It is 30ºC (86ºF) in the Arctic circle as I sit on the air conditioned subway in downtown Manhattan. I am on my way to talk to another community group about climate change and inside I can feel my blood boiling. Every time I turn on twitter these days another apocalyptic weather report pops up, and it is like another layer of hope is peeled away my already depleted stores. And yet here I am – in New York – and heading to another place were people expect hope. They are desperate for hope and I do not to disappoint them, no matter what I feel on the inside.
Often times, I am far from hopeful. Reading that report from northern Finland to me feels like the terrifying hopelessness I experience when my child has a raging fever. It is a sickness in the pit of my stomach. It comes when I have given them all the medicines I can, and still the fever rages on out of control. All I can do is sit and wait patiently to see if the antibodies are strong enough to overcome the infection. I can dampen down the sweats with love, sing lullabies and just pray. Like me, if you have seen your baby so weakened, you find yourself crying out instinctively to a bigger power – hoping, praying, willing that there is someone out there, hearing your cry. You become aware that the forces at work are much larger than you. You try to control what you can and hope for the best.
I am here in the US to launch my book on climate change and parenthood – Climate Generation. It is my best attempt to dampen down the fever which is gripping the planet. Book launches are generally happy affairs, as Bill McKibben acknowledged at the launch in Boston College. The publication of a book is the culmination of much work and heart ache – many weeks and months stolen away from family and friends. It should be a time to be proud of achievement. Yet this is a bitter sweet affair. If I am totally honest, I would rather be anywhere else. I love writing, I love public speaking and I love America. I have dreamed about this moment – coming to the Big Apple and launching a book, my book. It sounds very glitzy, and I can get giddy about being almost famous, about being on the cusp of something big.
But it wasn’t meant to be like this. The book I have published is a far cry from the Anne of Green Gables style novels I dreamed of writing in my youth. It is not a book for the faint hearted and some have told me it should carry a warning. It is meant to disturb. It is meant to shake people out of a false reality into that shocking truth: it is 30C in the Arctic Circle. Not in the future but right now. That is the truth I now occupy with many others and it sucks. Success to me is when I get an email from a reader who says “Thank you for disturbing my peace.” And for each one of those I receive, I endure those who call me alarmist and caution me about scaring children. “Shame on you – frightening little ones.” I politely tell them that my book is not for children and I really hope my own children never have to read it.Hope is never lost forever, but the truth is that it hope and despair co-exist in the climate crisis. Anxiety is never far away. For me, hope springs from the chance encounters which serve to remind me when I least expect it that perhaps there is a larger force at work in our world. That force has been at work in a creative, powerful way, during my trip to the US and elsewhere. I have had so many random, serendipitous, coincidences that these have become the norm. I have met the most amazing people, like the Climate Mamas out on Governors Island, and the many climate activists in socially inclusive parishes like St. Francis Xavier’s and St. Brigid’s in Lexington (below). Such encounters fill me with a glimmer of hope that even at this late stage, humanity has the power to overcome the worst of what we have sown if we join forces. Yet we need to hurry up.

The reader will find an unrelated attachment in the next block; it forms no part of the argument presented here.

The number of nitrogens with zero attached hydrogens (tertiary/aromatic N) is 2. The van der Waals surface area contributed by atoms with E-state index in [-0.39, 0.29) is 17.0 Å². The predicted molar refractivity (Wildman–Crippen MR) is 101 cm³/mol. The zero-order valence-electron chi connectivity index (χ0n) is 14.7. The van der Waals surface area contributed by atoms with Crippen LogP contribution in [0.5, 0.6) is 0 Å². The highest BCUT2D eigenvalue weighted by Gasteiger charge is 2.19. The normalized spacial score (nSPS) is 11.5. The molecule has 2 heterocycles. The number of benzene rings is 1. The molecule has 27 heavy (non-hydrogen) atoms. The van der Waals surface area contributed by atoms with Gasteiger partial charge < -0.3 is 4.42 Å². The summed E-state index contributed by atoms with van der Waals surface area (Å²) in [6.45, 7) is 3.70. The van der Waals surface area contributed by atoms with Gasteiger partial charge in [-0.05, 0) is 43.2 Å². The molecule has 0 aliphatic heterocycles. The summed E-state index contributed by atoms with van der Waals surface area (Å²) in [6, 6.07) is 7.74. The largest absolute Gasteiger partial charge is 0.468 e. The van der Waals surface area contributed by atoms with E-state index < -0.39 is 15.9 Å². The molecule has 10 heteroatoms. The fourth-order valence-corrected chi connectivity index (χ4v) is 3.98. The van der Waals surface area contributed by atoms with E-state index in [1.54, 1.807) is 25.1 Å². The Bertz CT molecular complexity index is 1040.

As I exit the Subway onto 6th Avenue the humid heat hits me. The rain is coming and people scuttle around with umbrellas at the ready. New Yorkers live life prepared for what is coming round the corner. The city is a resilient human hive. The human energy is relentless yet even now it is focused on a model of excessive human consumption which seems from another era. As I walk down 6th Avenue I imagine what might happen if that same New York energy could only be harnessed now in the struggle against climate change. The possibilities are endless.
My New York book tour continues until this Wednesday. Join us for We, the Climate Generation – an intergenerational gathering of climate activists on Wednesday afternoon.